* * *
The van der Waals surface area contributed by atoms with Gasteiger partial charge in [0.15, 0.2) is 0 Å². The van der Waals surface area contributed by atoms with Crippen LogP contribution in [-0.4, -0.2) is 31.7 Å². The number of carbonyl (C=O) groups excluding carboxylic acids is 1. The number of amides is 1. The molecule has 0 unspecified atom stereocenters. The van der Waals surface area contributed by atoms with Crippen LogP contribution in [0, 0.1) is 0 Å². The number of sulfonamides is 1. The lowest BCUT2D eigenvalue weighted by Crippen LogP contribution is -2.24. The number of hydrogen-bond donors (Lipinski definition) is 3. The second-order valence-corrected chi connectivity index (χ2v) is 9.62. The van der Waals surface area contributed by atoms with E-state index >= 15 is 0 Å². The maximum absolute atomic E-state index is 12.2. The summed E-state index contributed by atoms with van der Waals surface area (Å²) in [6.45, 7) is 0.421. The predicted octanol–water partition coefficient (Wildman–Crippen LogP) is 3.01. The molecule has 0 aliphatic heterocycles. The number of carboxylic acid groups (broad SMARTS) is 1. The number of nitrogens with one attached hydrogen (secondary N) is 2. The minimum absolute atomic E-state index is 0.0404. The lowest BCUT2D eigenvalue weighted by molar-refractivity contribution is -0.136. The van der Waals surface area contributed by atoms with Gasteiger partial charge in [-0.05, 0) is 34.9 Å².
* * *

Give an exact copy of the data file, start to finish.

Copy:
The van der Waals surface area contributed by atoms with Gasteiger partial charge in [0.15, 0.2) is 0 Å². The van der Waals surface area contributed by atoms with Crippen LogP contribution in [-0.4, -0.2) is 31.7 Å². The number of carbonyl (C=O) groups excluding carboxylic acids is 1. The number of amides is 1. The molecule has 0 unspecified atom stereocenters. The van der Waals surface area contributed by atoms with Crippen LogP contribution in [0, 0.1) is 0 Å². The number of sulfonamides is 1. The lowest BCUT2D eigenvalue weighted by Crippen LogP contribution is -2.24. The number of hydrogen-bond donors (Lipinski definition) is 3. The second-order valence-corrected chi connectivity index (χ2v) is 9.62. The van der Waals surface area contributed by atoms with E-state index >= 15 is 0 Å². The maximum absolute atomic E-state index is 12.2. The summed E-state index contributed by atoms with van der Waals surface area (Å²) in [6.45, 7) is 0.421. The predicted octanol–water partition coefficient (Wildman–Crippen LogP) is 3.01. The molecule has 0 aliphatic heterocycles. The number of carboxylic acid groups (broad SMARTS) is 1. The number of nitrogens with one attached hydrogen (secondary N) is 2. The minimum absolute atomic E-state index is 0.0404. The lowest BCUT2D eigenvalue weighted by molar-refractivity contribution is -0.136. The van der Waals surface area contributed by atoms with Gasteiger partial charge in [-0.05, 0) is 34.9 Å².